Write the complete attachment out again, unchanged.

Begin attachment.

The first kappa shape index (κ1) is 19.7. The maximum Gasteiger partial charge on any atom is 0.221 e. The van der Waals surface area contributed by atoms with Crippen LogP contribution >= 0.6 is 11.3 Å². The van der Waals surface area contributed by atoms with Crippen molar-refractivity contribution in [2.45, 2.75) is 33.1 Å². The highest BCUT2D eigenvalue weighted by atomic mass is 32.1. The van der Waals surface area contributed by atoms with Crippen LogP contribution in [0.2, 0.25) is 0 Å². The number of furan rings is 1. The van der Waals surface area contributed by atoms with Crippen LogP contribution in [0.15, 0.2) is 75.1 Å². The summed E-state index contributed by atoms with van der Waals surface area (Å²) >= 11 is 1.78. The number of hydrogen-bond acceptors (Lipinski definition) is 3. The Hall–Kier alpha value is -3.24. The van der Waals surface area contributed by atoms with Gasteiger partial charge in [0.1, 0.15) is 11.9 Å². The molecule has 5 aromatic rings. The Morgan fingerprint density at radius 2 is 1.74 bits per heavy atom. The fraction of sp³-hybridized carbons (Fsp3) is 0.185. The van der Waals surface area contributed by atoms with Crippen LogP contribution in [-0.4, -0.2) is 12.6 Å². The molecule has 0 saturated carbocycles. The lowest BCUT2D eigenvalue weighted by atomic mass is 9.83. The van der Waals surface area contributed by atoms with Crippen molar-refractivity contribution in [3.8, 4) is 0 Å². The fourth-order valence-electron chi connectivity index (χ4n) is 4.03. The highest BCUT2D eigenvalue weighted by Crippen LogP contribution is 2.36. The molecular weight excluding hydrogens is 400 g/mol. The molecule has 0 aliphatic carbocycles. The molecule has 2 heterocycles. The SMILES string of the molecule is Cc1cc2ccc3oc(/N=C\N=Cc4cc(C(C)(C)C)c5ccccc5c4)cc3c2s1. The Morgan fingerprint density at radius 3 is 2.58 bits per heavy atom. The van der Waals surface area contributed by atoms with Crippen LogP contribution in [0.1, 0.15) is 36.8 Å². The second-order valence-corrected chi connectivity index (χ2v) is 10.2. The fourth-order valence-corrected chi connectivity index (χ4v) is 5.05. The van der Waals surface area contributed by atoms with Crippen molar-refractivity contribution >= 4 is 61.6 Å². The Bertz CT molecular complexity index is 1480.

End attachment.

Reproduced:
The first kappa shape index (κ1) is 19.7. The maximum Gasteiger partial charge on any atom is 0.221 e. The van der Waals surface area contributed by atoms with Crippen LogP contribution >= 0.6 is 11.3 Å². The van der Waals surface area contributed by atoms with Crippen molar-refractivity contribution in [2.45, 2.75) is 33.1 Å². The highest BCUT2D eigenvalue weighted by atomic mass is 32.1. The van der Waals surface area contributed by atoms with Crippen LogP contribution in [0.2, 0.25) is 0 Å². The number of furan rings is 1. The van der Waals surface area contributed by atoms with Crippen LogP contribution in [0.15, 0.2) is 75.1 Å². The summed E-state index contributed by atoms with van der Waals surface area (Å²) >= 11 is 1.78. The number of hydrogen-bond acceptors (Lipinski definition) is 3. The Hall–Kier alpha value is -3.24. The van der Waals surface area contributed by atoms with Gasteiger partial charge in [0.1, 0.15) is 11.9 Å². The molecule has 5 aromatic rings. The Morgan fingerprint density at radius 2 is 1.74 bits per heavy atom. The fraction of sp³-hybridized carbons (Fsp3) is 0.185. The van der Waals surface area contributed by atoms with Crippen LogP contribution in [-0.4, -0.2) is 12.6 Å². The molecule has 0 saturated carbocycles. The lowest BCUT2D eigenvalue weighted by atomic mass is 9.83. The van der Waals surface area contributed by atoms with Crippen molar-refractivity contribution in [3.8, 4) is 0 Å². The fourth-order valence-electron chi connectivity index (χ4n) is 4.03. The highest BCUT2D eigenvalue weighted by Crippen LogP contribution is 2.36. The molecular weight excluding hydrogens is 400 g/mol. The molecule has 0 aliphatic carbocycles. The molecule has 2 heterocycles. The SMILES string of the molecule is Cc1cc2ccc3oc(/N=C\N=Cc4cc(C(C)(C)C)c5ccccc5c4)cc3c2s1. The Morgan fingerprint density at radius 3 is 2.58 bits per heavy atom. The van der Waals surface area contributed by atoms with Crippen LogP contribution in [0.1, 0.15) is 36.8 Å². The second-order valence-corrected chi connectivity index (χ2v) is 10.2. The fourth-order valence-corrected chi connectivity index (χ4v) is 5.05. The van der Waals surface area contributed by atoms with Crippen molar-refractivity contribution >= 4 is 61.6 Å². The Bertz CT molecular complexity index is 1480.